Pacific Islands Report: Hawaiians Celebrate Demise of Akaka Bill

Illustration by John Pritchett
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Illustration by John Pritchett

BY HAWAIIANKINGDOM.NET – HONOLULU, Hawaiian Islands – Hawaiians advocating the restoration of independence for the Hawaiian Islands celebrated the demise of the infamous “Akaka Bill” in the U.S. Congress.

Without funding or political standing, Hawaii patriots fought an 11-year-long battle to stop the bill by facing down overwhelming odds of tens of millions of U.S. lobbying dollars, the most powerful of the powerbrokers from Hawaii to Washington D.C., and a hostile press. The defeat of the Akaka Bill is a true underdog/David-Goliath story, a testament to the power of the sheer tenacity of Hawaii’s people armed with the truth. It is a convincing victory for the Hawaiian independence movement.


The Akaka Bill was first introduced in 2000 by U.S. Senator Daniel K. Akaka, representing the American “State of Hawaii.” The bill’s scheme was to make “Native Hawaiians” into an American Indian tribe in order to conceal the ever-glaring fraud of the U.S. claim of sovereignty over the Hawaiian Islands. By recasting Hawaiians as an indigenous people of America, the U.S. would have also recast Hawaiian lands as indigenous to America, and thus claim ‘title’ to those lands. The Akaka bill would have provided the U.S. a plausible pretext to title that would have seriously hampered, if not extinguished Hawaiians’ lawful claims to their land and their national sovereignty.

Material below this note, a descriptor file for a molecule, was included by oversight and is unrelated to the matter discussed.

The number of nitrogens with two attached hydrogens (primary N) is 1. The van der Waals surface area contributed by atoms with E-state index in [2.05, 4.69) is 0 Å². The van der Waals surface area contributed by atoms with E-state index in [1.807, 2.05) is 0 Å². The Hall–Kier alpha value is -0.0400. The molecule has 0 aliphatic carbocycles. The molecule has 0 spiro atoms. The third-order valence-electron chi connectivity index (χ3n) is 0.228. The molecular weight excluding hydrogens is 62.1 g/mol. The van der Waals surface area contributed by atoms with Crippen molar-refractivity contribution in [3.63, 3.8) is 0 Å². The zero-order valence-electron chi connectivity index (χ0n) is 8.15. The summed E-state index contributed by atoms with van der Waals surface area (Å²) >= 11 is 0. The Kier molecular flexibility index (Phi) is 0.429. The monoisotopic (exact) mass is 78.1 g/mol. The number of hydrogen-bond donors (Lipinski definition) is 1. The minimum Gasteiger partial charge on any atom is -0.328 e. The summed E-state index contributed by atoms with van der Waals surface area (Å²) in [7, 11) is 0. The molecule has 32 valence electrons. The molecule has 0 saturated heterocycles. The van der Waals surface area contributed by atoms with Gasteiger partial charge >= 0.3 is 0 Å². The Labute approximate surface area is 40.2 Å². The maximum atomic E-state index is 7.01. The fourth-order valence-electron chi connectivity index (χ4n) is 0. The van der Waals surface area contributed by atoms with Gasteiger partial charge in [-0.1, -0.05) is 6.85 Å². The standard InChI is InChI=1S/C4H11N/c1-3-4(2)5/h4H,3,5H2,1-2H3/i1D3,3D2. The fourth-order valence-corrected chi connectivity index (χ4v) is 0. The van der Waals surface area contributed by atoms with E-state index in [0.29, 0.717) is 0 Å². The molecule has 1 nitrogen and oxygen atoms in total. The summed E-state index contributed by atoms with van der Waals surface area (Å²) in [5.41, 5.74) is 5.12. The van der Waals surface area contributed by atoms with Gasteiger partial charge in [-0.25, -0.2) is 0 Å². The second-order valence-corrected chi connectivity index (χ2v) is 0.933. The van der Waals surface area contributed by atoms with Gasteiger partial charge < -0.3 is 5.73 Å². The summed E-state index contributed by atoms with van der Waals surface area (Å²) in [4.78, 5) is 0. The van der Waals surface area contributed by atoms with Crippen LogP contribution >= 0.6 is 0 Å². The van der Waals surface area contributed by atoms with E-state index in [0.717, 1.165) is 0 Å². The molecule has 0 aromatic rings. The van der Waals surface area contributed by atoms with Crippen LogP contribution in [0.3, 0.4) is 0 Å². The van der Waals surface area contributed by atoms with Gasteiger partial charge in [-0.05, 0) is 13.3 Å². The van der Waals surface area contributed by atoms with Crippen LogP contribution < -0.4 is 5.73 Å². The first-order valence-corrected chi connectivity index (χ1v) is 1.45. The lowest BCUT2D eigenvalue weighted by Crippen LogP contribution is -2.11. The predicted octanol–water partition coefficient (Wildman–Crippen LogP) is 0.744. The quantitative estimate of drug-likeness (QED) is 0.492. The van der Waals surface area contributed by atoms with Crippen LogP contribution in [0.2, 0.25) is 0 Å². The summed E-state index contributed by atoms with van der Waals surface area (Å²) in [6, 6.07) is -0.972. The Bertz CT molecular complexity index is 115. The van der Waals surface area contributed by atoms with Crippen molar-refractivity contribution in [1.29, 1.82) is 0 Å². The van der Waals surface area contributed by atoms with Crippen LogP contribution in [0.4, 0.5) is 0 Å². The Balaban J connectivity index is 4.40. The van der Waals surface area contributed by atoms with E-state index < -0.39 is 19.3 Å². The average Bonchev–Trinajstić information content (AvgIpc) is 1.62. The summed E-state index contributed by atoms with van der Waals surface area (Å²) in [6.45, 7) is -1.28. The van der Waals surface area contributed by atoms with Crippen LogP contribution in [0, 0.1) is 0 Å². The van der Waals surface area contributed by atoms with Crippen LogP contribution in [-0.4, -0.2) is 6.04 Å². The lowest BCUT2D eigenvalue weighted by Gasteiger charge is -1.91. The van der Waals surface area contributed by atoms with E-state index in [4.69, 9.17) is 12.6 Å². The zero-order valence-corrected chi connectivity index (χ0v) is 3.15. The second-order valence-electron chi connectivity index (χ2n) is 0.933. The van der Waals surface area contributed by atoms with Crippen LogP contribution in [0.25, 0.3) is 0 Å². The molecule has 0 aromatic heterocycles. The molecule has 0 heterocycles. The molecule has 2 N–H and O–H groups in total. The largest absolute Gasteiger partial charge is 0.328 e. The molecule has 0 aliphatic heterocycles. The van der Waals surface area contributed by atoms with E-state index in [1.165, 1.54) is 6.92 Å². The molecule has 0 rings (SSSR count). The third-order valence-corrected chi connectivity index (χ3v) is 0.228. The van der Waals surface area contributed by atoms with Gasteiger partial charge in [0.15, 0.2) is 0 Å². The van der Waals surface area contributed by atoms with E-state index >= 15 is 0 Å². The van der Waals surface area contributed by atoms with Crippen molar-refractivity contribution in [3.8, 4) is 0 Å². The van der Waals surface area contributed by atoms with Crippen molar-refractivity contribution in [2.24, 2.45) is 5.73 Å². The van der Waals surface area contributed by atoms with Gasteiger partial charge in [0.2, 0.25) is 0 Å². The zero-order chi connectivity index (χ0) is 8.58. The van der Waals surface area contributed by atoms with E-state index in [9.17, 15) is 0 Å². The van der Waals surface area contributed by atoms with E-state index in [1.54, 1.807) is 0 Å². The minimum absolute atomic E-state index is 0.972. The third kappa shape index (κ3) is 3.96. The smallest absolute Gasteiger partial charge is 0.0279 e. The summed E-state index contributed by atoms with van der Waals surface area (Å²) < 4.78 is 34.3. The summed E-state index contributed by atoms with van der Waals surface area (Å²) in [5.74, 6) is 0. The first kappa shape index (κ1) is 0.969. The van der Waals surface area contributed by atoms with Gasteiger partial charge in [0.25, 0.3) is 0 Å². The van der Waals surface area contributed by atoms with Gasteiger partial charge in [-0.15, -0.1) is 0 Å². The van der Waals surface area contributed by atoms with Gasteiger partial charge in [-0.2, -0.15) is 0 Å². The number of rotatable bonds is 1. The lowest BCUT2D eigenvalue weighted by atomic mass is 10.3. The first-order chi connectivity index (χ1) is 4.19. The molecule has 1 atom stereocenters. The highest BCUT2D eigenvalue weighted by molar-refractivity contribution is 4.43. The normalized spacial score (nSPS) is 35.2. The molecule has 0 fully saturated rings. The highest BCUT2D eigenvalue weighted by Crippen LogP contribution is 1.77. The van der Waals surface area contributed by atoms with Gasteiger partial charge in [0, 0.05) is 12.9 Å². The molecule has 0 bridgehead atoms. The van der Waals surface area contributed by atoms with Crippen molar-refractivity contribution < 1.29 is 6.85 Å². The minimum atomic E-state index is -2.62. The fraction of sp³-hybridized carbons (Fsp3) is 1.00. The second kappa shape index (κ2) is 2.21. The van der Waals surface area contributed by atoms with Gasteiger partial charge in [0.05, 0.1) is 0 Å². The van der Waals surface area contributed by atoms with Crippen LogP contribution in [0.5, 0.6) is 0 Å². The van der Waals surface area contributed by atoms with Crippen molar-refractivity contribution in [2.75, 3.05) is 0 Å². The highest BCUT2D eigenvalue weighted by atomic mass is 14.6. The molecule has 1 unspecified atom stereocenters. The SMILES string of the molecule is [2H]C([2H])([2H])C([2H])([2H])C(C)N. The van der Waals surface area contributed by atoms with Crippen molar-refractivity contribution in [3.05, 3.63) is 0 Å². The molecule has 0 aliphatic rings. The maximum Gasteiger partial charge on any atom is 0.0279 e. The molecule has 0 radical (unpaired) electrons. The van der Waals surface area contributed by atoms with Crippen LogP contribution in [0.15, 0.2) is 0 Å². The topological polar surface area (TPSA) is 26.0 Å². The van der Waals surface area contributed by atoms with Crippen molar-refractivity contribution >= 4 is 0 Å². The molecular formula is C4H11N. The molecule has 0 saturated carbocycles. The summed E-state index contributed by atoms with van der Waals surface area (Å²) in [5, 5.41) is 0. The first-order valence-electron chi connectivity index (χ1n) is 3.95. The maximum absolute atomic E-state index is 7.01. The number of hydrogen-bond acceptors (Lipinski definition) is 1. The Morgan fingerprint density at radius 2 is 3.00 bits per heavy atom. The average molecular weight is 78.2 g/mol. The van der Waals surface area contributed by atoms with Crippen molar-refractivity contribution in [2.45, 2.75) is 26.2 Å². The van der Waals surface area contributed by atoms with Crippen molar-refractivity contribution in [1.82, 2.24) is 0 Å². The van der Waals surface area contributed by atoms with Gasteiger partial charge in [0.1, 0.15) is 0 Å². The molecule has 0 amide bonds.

The major proponents of the Akaka Bill were: the State of Hawaii with all of its officials and agencies (including the Office of Hawaiian Affairs, the Department of Hawaiian Homes, etc.); the State of Hawaii U.S. Congressional delegation; agencies of the U.S. government; U.S. President Barack Obama; the ethnic Hawaiian civic clubs; other Hawaiian-Americans (Hawaiians who consider themselves to be U.S. citizens) and the large U.S. corporations doing business in Hawaii.

The chief opponents of the Akaka Bill have been: the Hawaiian independence movement (Hawaiian nationals and sympathizers); progressive Americans; and conservative Americans…an odd, but effective combination. Motives? Hawaiian nationals simply want their country back and have the U.S. stop pretending like it owns Hawaii. Progressives want social justice and to hold the U.S. Accountable for ripping off Hawaii’s nationhood. Conservatives believe it is constitutionally repugnant to legislatively create a race-based political sub-set to American society.

With the Akaka Bill diversion out of the way, attention can be focused on the real issue of restoring the independent nation of Hawaii.

Republished from the PACIFIC ISLANDS REPORT, Pacific Islands Development Program/East-West Center, With Support From Center for Pacific Islands Studies/University of Hawaii. See more at